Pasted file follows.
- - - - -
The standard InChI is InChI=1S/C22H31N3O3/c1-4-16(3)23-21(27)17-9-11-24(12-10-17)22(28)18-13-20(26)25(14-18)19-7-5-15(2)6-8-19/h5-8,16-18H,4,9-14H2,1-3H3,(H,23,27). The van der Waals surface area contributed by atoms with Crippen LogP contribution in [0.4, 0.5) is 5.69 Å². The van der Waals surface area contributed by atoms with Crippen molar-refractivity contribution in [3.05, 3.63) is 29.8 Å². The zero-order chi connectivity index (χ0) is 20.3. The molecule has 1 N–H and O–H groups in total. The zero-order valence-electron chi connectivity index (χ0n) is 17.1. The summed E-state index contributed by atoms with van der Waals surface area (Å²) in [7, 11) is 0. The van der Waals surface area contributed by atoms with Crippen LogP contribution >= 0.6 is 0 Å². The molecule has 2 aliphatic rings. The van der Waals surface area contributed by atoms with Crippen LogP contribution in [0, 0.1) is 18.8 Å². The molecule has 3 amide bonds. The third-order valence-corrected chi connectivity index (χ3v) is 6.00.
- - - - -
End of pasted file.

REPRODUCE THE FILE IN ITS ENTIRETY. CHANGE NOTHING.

The standard InChI is InChI=1S/C22H31N3O3/c1-4-16(3)23-21(27)17-9-11-24(12-10-17)22(28)18-13-20(26)25(14-18)19-7-5-15(2)6-8-19/h5-8,16-18H,4,9-14H2,1-3H3,(H,23,27). The van der Waals surface area contributed by atoms with Crippen LogP contribution in [0.4, 0.5) is 5.69 Å². The van der Waals surface area contributed by atoms with Crippen molar-refractivity contribution in [3.05, 3.63) is 29.8 Å². The zero-order chi connectivity index (χ0) is 20.3. The molecule has 1 N–H and O–H groups in total. The zero-order valence-electron chi connectivity index (χ0n) is 17.1. The summed E-state index contributed by atoms with van der Waals surface area (Å²) in [7, 11) is 0. The van der Waals surface area contributed by atoms with Crippen LogP contribution >= 0.6 is 0 Å². The molecule has 2 aliphatic rings. The van der Waals surface area contributed by atoms with Crippen LogP contribution in [0, 0.1) is 18.8 Å². The molecule has 3 amide bonds. The third-order valence-corrected chi connectivity index (χ3v) is 6.00.